Yasser al-Nabelsi confessed to the Syrian television to killing and mutilating security forces in Nawa. The young man, born in 1983, had already been sentenced to 2 ½ years in prison for counterfeiting. He said he was recruited by Sheikh Khami three days after his release from prison.

The military operation in Dara’a “nears completion after fulfilling most of its goals,” an unidentified military source told the state news agency SANA yesterday.

’’The remaining armed terrorist members who terrorised people and left behind panic, destruction and killing in all neighborhoods were pursued,’’ the source said. ’’Scores were arrested and huge amounts of up-to-date weapons and ammunition in several places were confiscated, which helped bring back the sense of safety to the residents of the city.’’

The Facebook page ‘Syrian Revolution 2011’ called for this Friday to be the ‘Day of Confrontation’ while Syrian authorities make preparations for a possible new wave of demonstrations, reports Lebanese daily Ya Libnan.

Meanwhile, a report by the Arab Center for Research and Policy Studies, headquartered in Doha, said sectarian “agitation has reached an advanced stage in mixed areas” but that Syrians in general have not fallen for it.

An official media campaign was launched last month with the motto “surround the symbols of sectarian strife.”

Refugees continue to cross the borders into Turkey and Lebanon, reports in several foreign media outlets confirm.

One elderly Syrian woman interviewed by the Palestine Chronicle in Wadi Khaled in northern Lebanon said: “We left Syria out of fear of the situation, but mainly for the children. They are traumatised from the sounds of gunshots, reports of deaths, and watching tanks driving into the streets”.

Turkish President Abdullah Gul, speaking on Monday, said Turkey is preparing to deal with a possible influx of refugees, saying authorities are taking measures to be ready for the worst-case scenario, reports Day Press News.

There are no entry restrictions on Syrians entering Turkey, following last year’s lifting of visa requirements by both countries.

In a single day, requests for purchasing dollars in Syria decreased by almost half from USD 51m to USD 27m, the Central Bank of Syria told the privately-owned Al-Watan newspaper.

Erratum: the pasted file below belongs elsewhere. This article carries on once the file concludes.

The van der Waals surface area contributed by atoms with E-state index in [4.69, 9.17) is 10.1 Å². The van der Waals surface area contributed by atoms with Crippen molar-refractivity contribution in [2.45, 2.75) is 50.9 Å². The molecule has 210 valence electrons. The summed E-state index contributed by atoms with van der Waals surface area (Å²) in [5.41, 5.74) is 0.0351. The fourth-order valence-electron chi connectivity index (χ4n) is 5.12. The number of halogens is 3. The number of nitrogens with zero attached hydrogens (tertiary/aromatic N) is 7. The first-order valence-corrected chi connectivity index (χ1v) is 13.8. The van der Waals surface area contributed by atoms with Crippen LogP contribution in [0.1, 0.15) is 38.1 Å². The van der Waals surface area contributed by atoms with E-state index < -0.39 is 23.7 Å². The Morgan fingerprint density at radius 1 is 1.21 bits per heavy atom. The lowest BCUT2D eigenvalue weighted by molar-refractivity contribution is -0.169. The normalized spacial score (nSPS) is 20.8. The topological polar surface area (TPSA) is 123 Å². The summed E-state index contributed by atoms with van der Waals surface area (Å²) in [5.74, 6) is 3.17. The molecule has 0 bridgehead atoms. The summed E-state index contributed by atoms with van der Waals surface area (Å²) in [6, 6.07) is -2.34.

On Wednesday Syria launched a string of measures to keep foreign currency in the country. For the first time savings accounts can be opened in UD dollars and Euros up to USD 120,000, but the accounts are frozen for six months, the bank told Agence France-Presse.

“This is to avoid speculation as customers were buying the dollar at the official rate of 47.5 pounds and sold it (in the black market) at 50 pounds,” said the director.

Syria’s foreign exchange reserves are estimated at USD 17bn.

Finally, yesterday was World Press Freedom Day, a day intended to remind governments of their duty to uphold freedom of expression under Article 19 of the Declaration of Human Rights.

“In 2011, the focus of the celebration is on the potential of the Internet and digital platforms as well as the more established forms of journalism in contributing to freedom of expression, democratic governance, and sustainable development,” the World Press Freedom Day 2011 website said.

Lebanon topped the tables for press freedom in the Arab World, while Syria ranked 181st out of 196 countries surveyed, alongside war-ravaged Somalia.

According to the Associated Press, the detention of Al-Jazeera journalist Dorothy Parvaz has been acknowledged by the Syrian authorities.

Parvaz has not been heard from since taking a Qatar Airways flight to Damascus on Friday. Parvaz works for the English-language arm of the news network. She holds U.S., Iranian and Canadian citizenship and was once a reporter and columnist for the Seattle Post-Intelligencer.

Syria continues to hold several local and one foreign journalist – not including Parvaz – in a continuing crackdown on reporting on the unrest in the country since March, according to the Committee to Protect Journalists.

Mohammed Hussein writing in Al-Watan said that the time is ripe for a new and transparent media law. “It’s our duty in the media to end the polerisation and work on reaching a dialogue to promote the real Syria,” wrote Hussein. “We must promote tolerance, love and an open dialogue,” he added.

Syria Today (Syria)

الخاص والعام في الانتفاضة الشعبية السورية الراهنة, Arab Center for Research and Policy Studies (30 pp., 830 Ko)